How one university engaged its alumni during a virtual Centennial celebration

The Centennial Ball planning team at University of New Haven took key components from traditional in-person galas and found ways to make them work virtually—while attracting more than double the attendees and raising $150,000 for student scholarships.

Each April for the past 36 years, the University of New Haven held a ball to raise scholarship funds and showcase student work, and in April 2020 a bigger event than usual was in the works. The institution’s Centennial celebrations had begun in the months leading up to 2020 as a way to meet people in cities such as Boston, New York City and Boca Raton and spur interest in attending the main event. Work on the ball had been underway since the summer of 2019.

As the pandemic hit, officials pushed the event to the fall, and as summer approached October 24 was selected. By mid-summer, when it became clear an in-person event would not be possible, the team decided to go all-in on a virtual ball and scheduled it for October 3.

UB asked Stephen Morin, vice president for advancement, to talk through the pivot to planning a large event virtually and what was done to ensure it was a success.

UB: The event description makes clear that this wasn’t intended to be just another Zoom meeting. What work went into ensuring a fun, engaging format?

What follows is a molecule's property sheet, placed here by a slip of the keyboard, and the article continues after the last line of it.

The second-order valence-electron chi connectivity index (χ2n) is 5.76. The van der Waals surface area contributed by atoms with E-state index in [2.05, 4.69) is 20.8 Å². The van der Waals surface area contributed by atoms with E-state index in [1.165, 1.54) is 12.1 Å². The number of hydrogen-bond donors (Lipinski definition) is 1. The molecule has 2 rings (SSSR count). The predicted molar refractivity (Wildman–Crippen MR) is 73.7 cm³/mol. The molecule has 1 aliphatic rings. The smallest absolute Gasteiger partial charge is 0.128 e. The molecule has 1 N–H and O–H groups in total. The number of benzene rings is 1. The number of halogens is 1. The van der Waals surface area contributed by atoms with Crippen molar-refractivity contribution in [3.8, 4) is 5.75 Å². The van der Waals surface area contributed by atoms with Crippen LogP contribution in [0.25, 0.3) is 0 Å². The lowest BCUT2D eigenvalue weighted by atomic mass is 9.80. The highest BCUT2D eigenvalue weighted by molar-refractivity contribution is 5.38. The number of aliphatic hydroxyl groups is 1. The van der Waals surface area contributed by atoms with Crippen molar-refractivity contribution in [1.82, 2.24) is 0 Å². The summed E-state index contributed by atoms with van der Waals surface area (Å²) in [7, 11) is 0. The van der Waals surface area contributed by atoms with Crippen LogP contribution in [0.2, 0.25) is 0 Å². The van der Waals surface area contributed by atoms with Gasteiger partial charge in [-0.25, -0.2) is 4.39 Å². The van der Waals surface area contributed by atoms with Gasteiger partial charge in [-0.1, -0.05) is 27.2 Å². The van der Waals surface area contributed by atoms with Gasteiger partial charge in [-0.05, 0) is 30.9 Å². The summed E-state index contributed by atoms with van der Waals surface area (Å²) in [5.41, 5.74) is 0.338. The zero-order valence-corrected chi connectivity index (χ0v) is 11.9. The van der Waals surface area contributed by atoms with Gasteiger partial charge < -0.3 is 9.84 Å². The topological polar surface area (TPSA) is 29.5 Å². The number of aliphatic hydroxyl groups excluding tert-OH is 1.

Morin: The first priority was mindset. We needed to ensure that everyone on our team and across the university had a mindset of pure creativity. We were building something that we, at the start, had no idea what it would ultimately look like.  So being able to be creative in this environment was essential.

From a first, and practical standpoint, we tested a number of platforms that had the greatest capabilities to handle what we wanted to accomplish—engagement, student showcases, entertainment, recognition of achievement.

An Instagram post showcasing the Broadway Sings portion of the event.
An Instagram post showcasing the Broadway Sings portion of the event.

The second part was to ask ourselves, “What are the most important components of the traditional Ball that we want to translate from in-person to virtual?”  And then we worked to fine-tune how best to present these components virtually.

I will go back to mindset.  While we developed ways in which people could still sit at tables together, catch up with each other, engage with our students, feel a sense of pride, and capture the dreams and visions for the future of the university, we also needed to have fun with it to ensure that those who would be using the platform would have fun as well.

I think even we were blown away with how well it worked.

The other component was the entertainment portion of the evening.  We contracted with a Broadway company that helped us package the evening in a way that interspersed songs by Broadway stars with our messaging.  It worked wonderfully.  They did a great job.

UB: What tech platform was used for this event?

Morin: We purchased the license for the platform through APB Speakers Bureau.

The most important features for us were an ability to present our student showcases in a compelling way and allow our attendees and students to engage in real-time about the showcases; to have virtual tables where people could sit and talk with each our in real-time and also have the ability to hop from table to table if they chose, like they would do at an in-person event; and then to be able to handle the pre-recorded video portions, including the performances by the Broadway stars, a conversation with our president, and a remarkable speech from one of our students.